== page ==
WASHINGTON, D.C.—Chairman John D. (Jay) Rockefeller IV wrote the National Science Foundation’s (NSF) Inspector General, Alison Lerner, on the importance of protecting taxpayer dollars from misuse. On Thursday, Inspector General Lerner is hosting a workshop to discuss preventing fraud in one of the federal government’s most important advanced technology initiatives, the Small Business Innovation Research (SBIR) program.
“Research dollars are scarce and precious—and funding research is a zero-sum game,” Chairman Rockefeller said. “Every time NSF or another federal agency award money to a dishonest business, they miss an opportunity to support an honest entrepreneur with an idea that might make our country safer and our economy stronger. This is unacceptable.”
The Thursday workshop is the culmination of more than two years of collaboration between the Senate Commerce Committee and the Inspector General community to focus attention on the troubling number of cases of fraud in the SBIR program. Two Commerce Committee investigators will be presenting the congressional perspective on the problem at the workshop.
The SBIR program—along with its partner the Small Business Technology Transfer (STTR) program—provide more than $2 billion in federal funding each year to support innovative technology business plans. But a landmark 2009 Commerce Committee investigation found that some of these funds are vulnerable to waste, fraud, and abuse.
The Committee’s investigation uncovered cases where businesses accepted funds for work they never did, or double- and triple-billed the government, by getting multiple federal agencies to pay them for the same research. In one disturbing case highlighted in the Committee’s investigation, a Florida professor misused SBIR funds to purchase a luxury automobile and a condominium.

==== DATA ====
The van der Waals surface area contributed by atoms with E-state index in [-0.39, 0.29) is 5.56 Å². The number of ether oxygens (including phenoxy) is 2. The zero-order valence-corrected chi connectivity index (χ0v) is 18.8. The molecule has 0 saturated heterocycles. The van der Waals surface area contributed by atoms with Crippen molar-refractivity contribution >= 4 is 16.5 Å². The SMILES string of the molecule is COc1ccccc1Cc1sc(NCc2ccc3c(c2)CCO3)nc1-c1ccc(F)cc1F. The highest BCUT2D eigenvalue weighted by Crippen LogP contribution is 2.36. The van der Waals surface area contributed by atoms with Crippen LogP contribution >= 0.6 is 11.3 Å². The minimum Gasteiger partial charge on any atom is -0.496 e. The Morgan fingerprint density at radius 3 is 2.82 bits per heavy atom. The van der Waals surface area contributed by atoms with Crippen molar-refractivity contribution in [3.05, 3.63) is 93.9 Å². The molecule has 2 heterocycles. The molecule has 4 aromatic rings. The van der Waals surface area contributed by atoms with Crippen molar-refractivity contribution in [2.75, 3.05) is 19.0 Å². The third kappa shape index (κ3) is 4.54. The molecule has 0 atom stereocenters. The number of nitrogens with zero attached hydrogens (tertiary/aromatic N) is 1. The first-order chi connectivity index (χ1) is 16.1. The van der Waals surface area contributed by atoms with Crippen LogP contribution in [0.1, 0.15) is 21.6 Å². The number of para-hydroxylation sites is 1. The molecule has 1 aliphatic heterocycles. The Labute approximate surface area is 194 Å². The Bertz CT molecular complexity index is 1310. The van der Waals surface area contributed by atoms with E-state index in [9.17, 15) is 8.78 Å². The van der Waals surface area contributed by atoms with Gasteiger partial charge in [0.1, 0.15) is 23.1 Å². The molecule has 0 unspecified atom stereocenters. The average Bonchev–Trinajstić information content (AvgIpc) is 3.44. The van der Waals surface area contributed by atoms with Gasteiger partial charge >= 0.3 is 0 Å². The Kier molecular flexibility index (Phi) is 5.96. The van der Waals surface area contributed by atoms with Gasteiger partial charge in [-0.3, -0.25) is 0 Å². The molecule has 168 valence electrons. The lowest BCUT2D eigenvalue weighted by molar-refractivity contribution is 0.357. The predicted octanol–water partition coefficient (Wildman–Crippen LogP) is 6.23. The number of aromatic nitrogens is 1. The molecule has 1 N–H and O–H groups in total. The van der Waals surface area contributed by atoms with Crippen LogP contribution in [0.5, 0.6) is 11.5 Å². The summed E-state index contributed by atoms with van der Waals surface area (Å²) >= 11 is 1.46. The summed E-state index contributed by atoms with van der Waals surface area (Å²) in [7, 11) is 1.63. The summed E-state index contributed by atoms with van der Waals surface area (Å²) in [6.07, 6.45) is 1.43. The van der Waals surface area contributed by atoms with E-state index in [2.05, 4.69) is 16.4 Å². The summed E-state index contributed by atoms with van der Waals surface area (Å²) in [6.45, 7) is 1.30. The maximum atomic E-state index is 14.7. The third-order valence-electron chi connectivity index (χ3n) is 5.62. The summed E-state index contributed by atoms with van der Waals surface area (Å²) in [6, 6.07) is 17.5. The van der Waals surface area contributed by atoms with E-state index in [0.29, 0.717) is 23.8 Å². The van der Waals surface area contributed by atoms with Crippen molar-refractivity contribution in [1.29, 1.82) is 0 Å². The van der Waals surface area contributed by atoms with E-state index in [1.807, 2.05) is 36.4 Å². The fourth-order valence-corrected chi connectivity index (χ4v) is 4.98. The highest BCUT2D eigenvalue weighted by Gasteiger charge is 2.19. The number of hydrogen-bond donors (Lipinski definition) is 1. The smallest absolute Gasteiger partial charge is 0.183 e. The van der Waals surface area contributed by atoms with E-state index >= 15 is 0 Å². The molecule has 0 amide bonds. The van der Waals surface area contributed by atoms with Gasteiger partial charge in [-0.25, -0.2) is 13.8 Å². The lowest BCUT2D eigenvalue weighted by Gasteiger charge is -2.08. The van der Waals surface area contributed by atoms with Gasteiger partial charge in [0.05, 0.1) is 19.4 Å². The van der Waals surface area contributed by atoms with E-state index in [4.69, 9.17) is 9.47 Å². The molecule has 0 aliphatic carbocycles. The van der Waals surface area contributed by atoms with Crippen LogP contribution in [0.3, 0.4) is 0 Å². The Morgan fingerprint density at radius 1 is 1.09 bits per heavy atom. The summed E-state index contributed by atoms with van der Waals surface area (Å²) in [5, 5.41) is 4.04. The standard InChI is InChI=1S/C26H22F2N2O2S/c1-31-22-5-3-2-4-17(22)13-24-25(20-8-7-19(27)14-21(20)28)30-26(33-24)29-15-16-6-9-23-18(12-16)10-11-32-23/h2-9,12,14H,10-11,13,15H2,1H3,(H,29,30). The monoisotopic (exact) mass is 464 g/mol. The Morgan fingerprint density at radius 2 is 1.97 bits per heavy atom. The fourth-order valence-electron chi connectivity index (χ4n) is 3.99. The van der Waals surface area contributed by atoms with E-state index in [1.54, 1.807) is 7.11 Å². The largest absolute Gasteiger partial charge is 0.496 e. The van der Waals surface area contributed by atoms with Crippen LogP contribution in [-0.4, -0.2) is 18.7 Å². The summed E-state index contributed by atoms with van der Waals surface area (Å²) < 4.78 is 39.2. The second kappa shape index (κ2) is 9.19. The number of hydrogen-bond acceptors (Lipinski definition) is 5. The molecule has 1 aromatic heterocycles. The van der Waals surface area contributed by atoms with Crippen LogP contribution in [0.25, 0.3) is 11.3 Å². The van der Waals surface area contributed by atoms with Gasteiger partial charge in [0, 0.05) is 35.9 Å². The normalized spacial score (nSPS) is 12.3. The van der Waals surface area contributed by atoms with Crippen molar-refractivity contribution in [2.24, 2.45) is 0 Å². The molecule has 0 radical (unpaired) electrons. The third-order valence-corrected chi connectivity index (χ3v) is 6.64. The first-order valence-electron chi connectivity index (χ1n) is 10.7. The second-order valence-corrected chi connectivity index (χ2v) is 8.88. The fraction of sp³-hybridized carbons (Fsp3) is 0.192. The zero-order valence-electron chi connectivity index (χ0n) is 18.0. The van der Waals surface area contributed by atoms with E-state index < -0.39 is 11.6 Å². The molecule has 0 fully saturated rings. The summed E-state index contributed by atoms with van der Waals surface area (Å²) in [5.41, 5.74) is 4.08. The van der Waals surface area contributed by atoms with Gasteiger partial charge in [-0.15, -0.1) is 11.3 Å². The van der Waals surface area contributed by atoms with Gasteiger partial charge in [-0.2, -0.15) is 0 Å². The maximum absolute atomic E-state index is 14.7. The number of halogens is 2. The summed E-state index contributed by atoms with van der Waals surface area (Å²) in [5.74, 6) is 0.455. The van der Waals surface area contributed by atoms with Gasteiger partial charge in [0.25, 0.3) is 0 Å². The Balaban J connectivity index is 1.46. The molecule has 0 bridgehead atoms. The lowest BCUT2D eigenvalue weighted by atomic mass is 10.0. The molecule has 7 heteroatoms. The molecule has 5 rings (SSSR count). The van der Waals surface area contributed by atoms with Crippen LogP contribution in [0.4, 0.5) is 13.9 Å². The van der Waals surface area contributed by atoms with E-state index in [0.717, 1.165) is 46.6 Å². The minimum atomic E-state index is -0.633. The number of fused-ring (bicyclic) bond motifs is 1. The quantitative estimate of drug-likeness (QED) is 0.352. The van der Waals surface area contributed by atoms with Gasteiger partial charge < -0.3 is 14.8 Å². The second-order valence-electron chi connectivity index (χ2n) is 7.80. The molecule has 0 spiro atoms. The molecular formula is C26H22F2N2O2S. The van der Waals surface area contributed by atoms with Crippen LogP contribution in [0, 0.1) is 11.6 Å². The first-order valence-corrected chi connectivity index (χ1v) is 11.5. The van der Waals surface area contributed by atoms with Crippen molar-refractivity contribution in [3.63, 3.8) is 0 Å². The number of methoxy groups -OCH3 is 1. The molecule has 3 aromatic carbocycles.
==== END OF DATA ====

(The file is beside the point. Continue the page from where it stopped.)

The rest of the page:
Senator Rockefeller’s letter describes some of the steps Congress and the Inspector General community have taken since the 2009 Commerce Committee investigation to crack down on the abuse of SBIR funds:
- The NSF Office of Inspector General has opened 56 new SBIR cases.
- NASA’s Inspector General has opened 29 new SBIR cases.
- New language has been added to congressional SBIR/STTR reauthorization bills to better combat waste, fraud and abuse. Specifically, the reauthorization bill reported out of the House of Representatives Science, Space and Technology Committee included an amendment authored by Chairman Rockefeller and Senator Chuck Grassley (R-Iowa) to better protect taxpayer dollars.
“The tough new oversight measures Congress has endorsed in the SBIR/STTR reauthorization process focus important attention and resources on preventing fraud in these programs. I will keep fighting to make sure these pro-taxpayer provisions are part of the final reauthorization bill approved by Congress and signed by the president,” Chairman Rockefeller said.
Chairman Rockefeller’s letter to NSF Inspector General Alison Lerner can be found below.